Building a work bench to a finished drywall using triangle brackets. Bench will be approximately 22' in length and 24" deep. My shop is finished - insulated, drywalled and taped. I like the idea of using the triangle braces but am unsure how to mount them without the exposed studs. This is primarily for a miter saw station, but one end will be used to house other bench top tools i.e. drill press, band saw and sander.

I am just a beginner in woodworking and putting this shop together from scratch is my first order of business. I can use all the direction I can get. Thanks!

  • 1
    Whose video? Also, questions around here generally aren't addressed at a specific user... – ThreePhaseEel Aug 16 '17 at 1:44
  • 1
    Find the studs behind the drywall, they are normally 16" apart and anchor your brackets to the studs like you saw in the video. If you don't have a stud finder they are inexpensive and will help you find the studs. – Ed Beal Aug 16 '17 at 2:48
  • You must be confusing this Q&A website with some unrelated website. This website doesn't publish videos and all the contributions here are from thousands of random ordinary folk around the world sharing their knowledge. – RedGrittyBrick Aug 16 '17 at 9:45

The biggest problem with heavily loaded triangle brackets on drywall is that drywall material is not strong enough to resist being crushed by the lower end of the bracket. You will need to support the bracket with harder material.

If you have a hole saw, cut some disks from hardwood or similar material the thickness of the drywall. The exact diameter of the disks is not important but should be about 1" to 2.5".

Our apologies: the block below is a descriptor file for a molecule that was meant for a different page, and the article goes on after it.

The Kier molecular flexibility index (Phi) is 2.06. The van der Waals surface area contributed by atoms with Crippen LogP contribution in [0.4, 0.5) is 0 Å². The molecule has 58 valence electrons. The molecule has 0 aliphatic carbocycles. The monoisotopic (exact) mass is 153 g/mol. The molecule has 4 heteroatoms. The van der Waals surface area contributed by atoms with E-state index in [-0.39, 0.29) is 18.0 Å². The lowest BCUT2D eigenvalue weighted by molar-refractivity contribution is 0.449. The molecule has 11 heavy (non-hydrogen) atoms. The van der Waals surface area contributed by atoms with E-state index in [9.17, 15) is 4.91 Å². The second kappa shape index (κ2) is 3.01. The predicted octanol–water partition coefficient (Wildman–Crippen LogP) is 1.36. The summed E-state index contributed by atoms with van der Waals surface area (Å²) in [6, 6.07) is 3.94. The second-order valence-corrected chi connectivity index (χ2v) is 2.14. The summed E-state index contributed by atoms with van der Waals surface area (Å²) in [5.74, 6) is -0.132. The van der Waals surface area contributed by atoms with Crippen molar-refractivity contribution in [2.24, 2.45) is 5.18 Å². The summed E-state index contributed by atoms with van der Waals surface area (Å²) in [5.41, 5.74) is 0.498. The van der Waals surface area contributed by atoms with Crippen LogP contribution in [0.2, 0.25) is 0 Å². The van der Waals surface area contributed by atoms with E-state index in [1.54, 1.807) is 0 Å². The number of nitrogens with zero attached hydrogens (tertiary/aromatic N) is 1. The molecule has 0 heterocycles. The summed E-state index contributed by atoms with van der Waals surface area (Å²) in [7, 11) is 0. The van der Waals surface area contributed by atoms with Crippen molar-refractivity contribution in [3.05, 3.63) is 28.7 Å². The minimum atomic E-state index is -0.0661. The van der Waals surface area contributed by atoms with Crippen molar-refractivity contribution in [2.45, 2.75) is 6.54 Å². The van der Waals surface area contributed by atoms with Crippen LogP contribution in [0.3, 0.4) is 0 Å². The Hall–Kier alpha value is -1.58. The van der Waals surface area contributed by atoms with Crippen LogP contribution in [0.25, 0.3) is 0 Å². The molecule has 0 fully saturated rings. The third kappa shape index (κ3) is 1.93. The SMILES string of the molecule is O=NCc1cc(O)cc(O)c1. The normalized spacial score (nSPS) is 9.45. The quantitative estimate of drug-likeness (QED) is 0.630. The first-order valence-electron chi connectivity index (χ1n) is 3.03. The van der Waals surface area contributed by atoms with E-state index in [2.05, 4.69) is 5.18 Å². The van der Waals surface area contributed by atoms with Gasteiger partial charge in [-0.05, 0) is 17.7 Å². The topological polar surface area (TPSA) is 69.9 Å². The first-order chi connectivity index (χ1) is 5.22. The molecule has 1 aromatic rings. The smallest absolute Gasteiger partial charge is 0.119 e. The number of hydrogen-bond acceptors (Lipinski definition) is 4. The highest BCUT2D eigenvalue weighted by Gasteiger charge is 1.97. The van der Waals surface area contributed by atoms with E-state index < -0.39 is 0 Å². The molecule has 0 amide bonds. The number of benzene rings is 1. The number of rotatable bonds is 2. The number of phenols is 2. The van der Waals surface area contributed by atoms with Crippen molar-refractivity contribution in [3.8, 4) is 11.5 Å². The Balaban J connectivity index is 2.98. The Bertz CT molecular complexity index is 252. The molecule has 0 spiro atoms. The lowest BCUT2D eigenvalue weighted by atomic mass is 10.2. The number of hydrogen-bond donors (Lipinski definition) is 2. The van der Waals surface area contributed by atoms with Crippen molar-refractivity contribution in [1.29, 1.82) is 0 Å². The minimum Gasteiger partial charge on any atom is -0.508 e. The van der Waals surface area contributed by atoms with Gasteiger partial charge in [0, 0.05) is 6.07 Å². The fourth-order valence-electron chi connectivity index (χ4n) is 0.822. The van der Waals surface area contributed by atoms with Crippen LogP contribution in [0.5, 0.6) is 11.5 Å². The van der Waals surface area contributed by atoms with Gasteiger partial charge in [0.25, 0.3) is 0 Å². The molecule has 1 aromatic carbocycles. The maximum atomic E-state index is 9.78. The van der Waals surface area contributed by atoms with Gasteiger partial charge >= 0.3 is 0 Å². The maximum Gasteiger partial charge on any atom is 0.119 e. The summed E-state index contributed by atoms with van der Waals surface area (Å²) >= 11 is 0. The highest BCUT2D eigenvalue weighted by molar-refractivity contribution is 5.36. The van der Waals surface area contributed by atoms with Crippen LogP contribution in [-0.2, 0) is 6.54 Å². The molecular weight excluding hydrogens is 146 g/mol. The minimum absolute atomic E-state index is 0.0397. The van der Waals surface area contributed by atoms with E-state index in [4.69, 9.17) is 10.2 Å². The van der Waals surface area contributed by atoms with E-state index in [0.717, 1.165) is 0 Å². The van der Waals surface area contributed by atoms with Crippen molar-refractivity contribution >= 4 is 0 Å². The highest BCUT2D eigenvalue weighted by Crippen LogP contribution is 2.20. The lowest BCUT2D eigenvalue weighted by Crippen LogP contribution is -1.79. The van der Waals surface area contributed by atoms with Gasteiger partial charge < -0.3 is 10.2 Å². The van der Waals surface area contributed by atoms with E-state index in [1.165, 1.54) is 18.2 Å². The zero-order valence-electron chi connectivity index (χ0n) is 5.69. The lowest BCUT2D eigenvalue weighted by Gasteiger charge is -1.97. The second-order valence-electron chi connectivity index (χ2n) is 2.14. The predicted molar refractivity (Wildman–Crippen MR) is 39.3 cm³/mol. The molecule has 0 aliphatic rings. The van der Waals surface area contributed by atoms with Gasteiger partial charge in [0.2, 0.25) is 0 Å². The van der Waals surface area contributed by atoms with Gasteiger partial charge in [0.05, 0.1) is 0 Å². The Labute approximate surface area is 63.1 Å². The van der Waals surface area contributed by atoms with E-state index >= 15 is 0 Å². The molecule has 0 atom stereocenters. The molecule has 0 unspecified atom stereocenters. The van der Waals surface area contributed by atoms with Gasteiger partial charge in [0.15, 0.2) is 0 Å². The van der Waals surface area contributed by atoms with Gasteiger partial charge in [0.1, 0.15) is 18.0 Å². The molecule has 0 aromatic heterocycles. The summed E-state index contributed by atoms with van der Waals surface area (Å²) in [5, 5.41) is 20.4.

Make sure the brackets will be aligned with the studs. Mark the positions of the lower fasteners on the wall.

Use the same hole saw to cut openings in the drywall, over the studs, where the lower fasteners would punch thru. Plug the holes with the hardwood disks. Spackle and paint as desired.

The hard plugs will resist the force exerted against the wall by the lower ends of the brackets.

You can also back up the upper fasteners in the same way. This will resist wall damage from anything crashing into the edge of the shelf. It will also make the shelf installation easier.

  • 2
    Depending on the size of brackets and as long if on the studs I have never had the sheetrock crumble. – Ed Beal Aug 16 '17 at 2:51
  • 2
    This is a clever idea, but properly sized "max brackets" set every 32" are unlikely to crush drywall with the loads mentioned. For extreme cases I'd just back the brackets with one-by wood or plywood strips at least 2" wide. – isherwood Aug 13 '19 at 13:06

Your Answer

By clicking “Post Your Answer”, you agree to our terms of service, privacy policy and cookie policy

Not the answer you're looking for? Browse other questions tagged or ask your own question.